'Stop screening would-be workers'

08:31, February 14, 2011      

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A masked man stages a sit-down protest in front of a hospital in Guangzhou, the capital of South China’s Guangdong province, on Dec 22. His sign says: “Please do not use the regulations that ban hepatitis B tests as toilet paper.”(Photo by CHINA DAILY)

Chinese medical institutions and the people who run them will face the possibility of public exposure and administrative punishments if they continue to provide screening tests to companies wanting to know if prospective workers are carriers of hepatitis B, China's top health authority has warned.

In a statement released on Saturday, the Ministry of Health (MOH) said medical institutions are not allowed to carry out hepatitis B tests on behalf of companies as part of pre-employment physical examinations, regardless of whether or not consent is obtained from the candidates.

The move is aimed at safeguarding people's right to work in a country where discrimination is rife against carriers of infections such as hepatitis B and HIV/AIDS.

Hospital directors found to have violated the rules will be exposed to the public and will invite strict administrative punishments, the ministry said.

The latest move follows the results of a survey released last week showing that, despite existing rules and regulations, some 61 percent of 180 State-run companies polled still include hepatitis B screenings in their pre-employment physical examinations.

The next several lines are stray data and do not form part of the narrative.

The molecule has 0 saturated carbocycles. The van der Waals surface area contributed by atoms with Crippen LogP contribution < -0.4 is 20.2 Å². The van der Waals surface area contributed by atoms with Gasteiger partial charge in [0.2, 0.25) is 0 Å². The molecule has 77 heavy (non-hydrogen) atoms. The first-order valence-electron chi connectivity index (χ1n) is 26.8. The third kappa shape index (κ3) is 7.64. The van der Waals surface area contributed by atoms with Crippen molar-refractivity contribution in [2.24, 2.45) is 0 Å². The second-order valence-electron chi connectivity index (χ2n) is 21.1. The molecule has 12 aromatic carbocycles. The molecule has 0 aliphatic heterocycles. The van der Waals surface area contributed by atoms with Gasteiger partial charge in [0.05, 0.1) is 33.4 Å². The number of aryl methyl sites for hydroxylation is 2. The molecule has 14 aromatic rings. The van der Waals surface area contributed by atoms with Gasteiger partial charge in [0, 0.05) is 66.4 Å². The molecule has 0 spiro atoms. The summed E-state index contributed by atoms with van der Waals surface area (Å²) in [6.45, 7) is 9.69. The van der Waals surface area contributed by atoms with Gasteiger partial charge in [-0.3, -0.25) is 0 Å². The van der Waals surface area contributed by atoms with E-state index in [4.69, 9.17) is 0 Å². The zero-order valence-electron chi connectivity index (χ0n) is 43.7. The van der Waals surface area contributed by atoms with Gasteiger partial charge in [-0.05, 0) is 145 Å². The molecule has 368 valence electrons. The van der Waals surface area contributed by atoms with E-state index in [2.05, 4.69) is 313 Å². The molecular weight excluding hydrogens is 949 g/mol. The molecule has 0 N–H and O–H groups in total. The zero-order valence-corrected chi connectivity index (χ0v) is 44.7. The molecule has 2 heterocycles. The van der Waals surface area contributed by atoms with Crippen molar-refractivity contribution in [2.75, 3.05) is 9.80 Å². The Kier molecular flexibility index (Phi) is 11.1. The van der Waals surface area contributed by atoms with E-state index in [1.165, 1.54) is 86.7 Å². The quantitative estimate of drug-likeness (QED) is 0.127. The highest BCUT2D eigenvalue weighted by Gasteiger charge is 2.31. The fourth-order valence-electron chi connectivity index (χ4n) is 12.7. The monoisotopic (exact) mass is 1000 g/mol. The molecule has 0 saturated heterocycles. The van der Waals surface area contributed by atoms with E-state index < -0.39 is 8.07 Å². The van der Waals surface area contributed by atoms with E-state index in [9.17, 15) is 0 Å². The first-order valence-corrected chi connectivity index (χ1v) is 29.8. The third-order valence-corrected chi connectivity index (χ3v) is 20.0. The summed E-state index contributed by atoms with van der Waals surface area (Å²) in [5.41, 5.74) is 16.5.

Moreover, 63 of the 180 companies either said they would never consider hepatitis B carriers for a job or would be reluctant to hire such people.

The survey was conducted by the non-profit Beijing Yirenping Center.

Yu Fangqiang, leader of the advocacy group, told Xinhua News Agency that such violations were mainly down to the light punishments available for those who break the rules and the pursuit of profits by some medical institutions.

In the past, employers have only been fined a matter of thousands or tens of thousands of yuan for carrying out such tests, and then only if they lose lawsuits.

The legal actions are expensive and few candidates discriminated against have the time and money to bring such cases.

Liu Xiaonan, an associate professor with the China University of Political Science and Law, called on the government to hammer out a specific law and set up a special committee to investigate such cases of discrimination in order to ensure the rights of hepatitis B carriers are protected.

Given that China has about 120 million hepatitis B carriers and at least 20 million chronic hepatitis patients, awareness of the conditions remains low among the public, experts said.

It has been scientifically proven that the hepatitis B virus can only be transmitted from mother to child during childbirth or by contact with the blood or other bodily fluids of an infected person, not by casual contact.

In its statement, the MOH ordered health administrations nationwide to carry out careful investigation into all cases of hepatitis B-related discrimination and pledged that hospitals found to be still providing such tests to employers would be punished in accordance with laws and regulations.

On Feb 10, 2010, the ministries of health, education and human resources and social security jointly issued a circular demanding the cancellation of such screening tests during health checks for school enrollment and employment nationwide.

Source: China Daily
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